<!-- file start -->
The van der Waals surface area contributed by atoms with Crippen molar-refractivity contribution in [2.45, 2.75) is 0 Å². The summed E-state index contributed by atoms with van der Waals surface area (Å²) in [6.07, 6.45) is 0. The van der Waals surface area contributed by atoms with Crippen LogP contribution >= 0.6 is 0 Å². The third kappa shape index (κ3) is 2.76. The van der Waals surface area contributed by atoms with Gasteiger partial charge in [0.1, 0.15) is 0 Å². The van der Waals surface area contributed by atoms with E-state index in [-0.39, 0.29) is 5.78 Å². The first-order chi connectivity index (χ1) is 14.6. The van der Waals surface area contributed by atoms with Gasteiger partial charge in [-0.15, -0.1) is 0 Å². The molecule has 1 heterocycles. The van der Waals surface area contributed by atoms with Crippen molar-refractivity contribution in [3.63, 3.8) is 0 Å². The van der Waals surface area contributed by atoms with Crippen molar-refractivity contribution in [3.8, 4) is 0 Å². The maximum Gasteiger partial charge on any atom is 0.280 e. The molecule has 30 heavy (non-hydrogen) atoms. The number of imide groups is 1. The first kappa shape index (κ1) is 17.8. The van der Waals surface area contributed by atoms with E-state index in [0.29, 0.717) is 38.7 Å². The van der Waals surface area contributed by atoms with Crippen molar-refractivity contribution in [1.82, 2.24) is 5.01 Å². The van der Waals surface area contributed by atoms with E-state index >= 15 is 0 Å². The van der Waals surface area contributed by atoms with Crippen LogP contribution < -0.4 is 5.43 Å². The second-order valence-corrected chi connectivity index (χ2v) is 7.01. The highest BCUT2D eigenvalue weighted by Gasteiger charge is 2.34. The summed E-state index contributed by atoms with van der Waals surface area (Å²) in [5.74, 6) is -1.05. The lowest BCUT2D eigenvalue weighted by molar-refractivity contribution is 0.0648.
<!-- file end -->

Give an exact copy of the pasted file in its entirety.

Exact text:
The van der Waals surface area contributed by atoms with Crippen molar-refractivity contribution in [2.45, 2.75) is 0 Å². The summed E-state index contributed by atoms with van der Waals surface area (Å²) in [6.07, 6.45) is 0. The van der Waals surface area contributed by atoms with Crippen LogP contribution >= 0.6 is 0 Å². The third kappa shape index (κ3) is 2.76. The van der Waals surface area contributed by atoms with Gasteiger partial charge in [0.1, 0.15) is 0 Å². The van der Waals surface area contributed by atoms with E-state index in [-0.39, 0.29) is 5.78 Å². The first-order chi connectivity index (χ1) is 14.6. The van der Waals surface area contributed by atoms with Gasteiger partial charge in [-0.15, -0.1) is 0 Å². The molecule has 1 heterocycles. The van der Waals surface area contributed by atoms with Crippen molar-refractivity contribution in [3.63, 3.8) is 0 Å². The van der Waals surface area contributed by atoms with Crippen molar-refractivity contribution in [3.8, 4) is 0 Å². The maximum Gasteiger partial charge on any atom is 0.280 e. The molecule has 30 heavy (non-hydrogen) atoms. The number of imide groups is 1. The first kappa shape index (κ1) is 17.8. The van der Waals surface area contributed by atoms with E-state index in [0.29, 0.717) is 38.7 Å². The van der Waals surface area contributed by atoms with Crippen molar-refractivity contribution in [1.82, 2.24) is 5.01 Å². The van der Waals surface area contributed by atoms with E-state index >= 15 is 0 Å². The van der Waals surface area contributed by atoms with Crippen LogP contribution < -0.4 is 5.43 Å². The second-order valence-corrected chi connectivity index (χ2v) is 7.01. The highest BCUT2D eigenvalue weighted by Gasteiger charge is 2.34. The summed E-state index contributed by atoms with van der Waals surface area (Å²) in [5.74, 6) is -1.05. The lowest BCUT2D eigenvalue weighted by molar-refractivity contribution is 0.0648.